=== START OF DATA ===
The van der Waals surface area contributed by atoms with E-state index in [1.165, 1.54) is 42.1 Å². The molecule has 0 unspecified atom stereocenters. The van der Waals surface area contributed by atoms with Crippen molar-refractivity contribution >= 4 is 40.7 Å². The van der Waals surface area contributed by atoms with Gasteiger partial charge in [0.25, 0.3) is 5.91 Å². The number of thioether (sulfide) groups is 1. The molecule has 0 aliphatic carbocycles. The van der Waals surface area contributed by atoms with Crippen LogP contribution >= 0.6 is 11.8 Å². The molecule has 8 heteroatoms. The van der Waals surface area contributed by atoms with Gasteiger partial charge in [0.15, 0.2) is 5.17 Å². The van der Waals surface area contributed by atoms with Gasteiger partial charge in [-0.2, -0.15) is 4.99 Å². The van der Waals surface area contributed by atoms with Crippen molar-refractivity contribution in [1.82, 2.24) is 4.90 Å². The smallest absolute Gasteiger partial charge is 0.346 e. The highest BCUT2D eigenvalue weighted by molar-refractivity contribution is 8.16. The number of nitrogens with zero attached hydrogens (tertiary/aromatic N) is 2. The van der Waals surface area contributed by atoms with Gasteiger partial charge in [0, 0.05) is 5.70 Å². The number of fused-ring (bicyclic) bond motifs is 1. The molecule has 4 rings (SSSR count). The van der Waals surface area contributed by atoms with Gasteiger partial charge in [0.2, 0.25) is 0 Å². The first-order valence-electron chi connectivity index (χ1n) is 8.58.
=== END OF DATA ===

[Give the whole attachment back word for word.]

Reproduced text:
The van der Waals surface area contributed by atoms with E-state index in [1.165, 1.54) is 42.1 Å². The molecule has 0 unspecified atom stereocenters. The van der Waals surface area contributed by atoms with Crippen molar-refractivity contribution >= 4 is 40.7 Å². The van der Waals surface area contributed by atoms with Gasteiger partial charge in [0.25, 0.3) is 5.91 Å². The number of thioether (sulfide) groups is 1. The molecule has 0 aliphatic carbocycles. The van der Waals surface area contributed by atoms with Crippen LogP contribution >= 0.6 is 11.8 Å². The molecule has 8 heteroatoms. The van der Waals surface area contributed by atoms with Gasteiger partial charge in [0.15, 0.2) is 5.17 Å². The van der Waals surface area contributed by atoms with Gasteiger partial charge in [-0.2, -0.15) is 4.99 Å². The van der Waals surface area contributed by atoms with Crippen molar-refractivity contribution in [1.82, 2.24) is 4.90 Å². The smallest absolute Gasteiger partial charge is 0.346 e. The highest BCUT2D eigenvalue weighted by molar-refractivity contribution is 8.16. The number of nitrogens with zero attached hydrogens (tertiary/aromatic N) is 2. The van der Waals surface area contributed by atoms with Gasteiger partial charge in [0, 0.05) is 5.70 Å². The number of fused-ring (bicyclic) bond motifs is 1. The molecule has 4 rings (SSSR count). The van der Waals surface area contributed by atoms with Gasteiger partial charge in [0.2, 0.25) is 0 Å². The first-order valence-electron chi connectivity index (χ1n) is 8.58.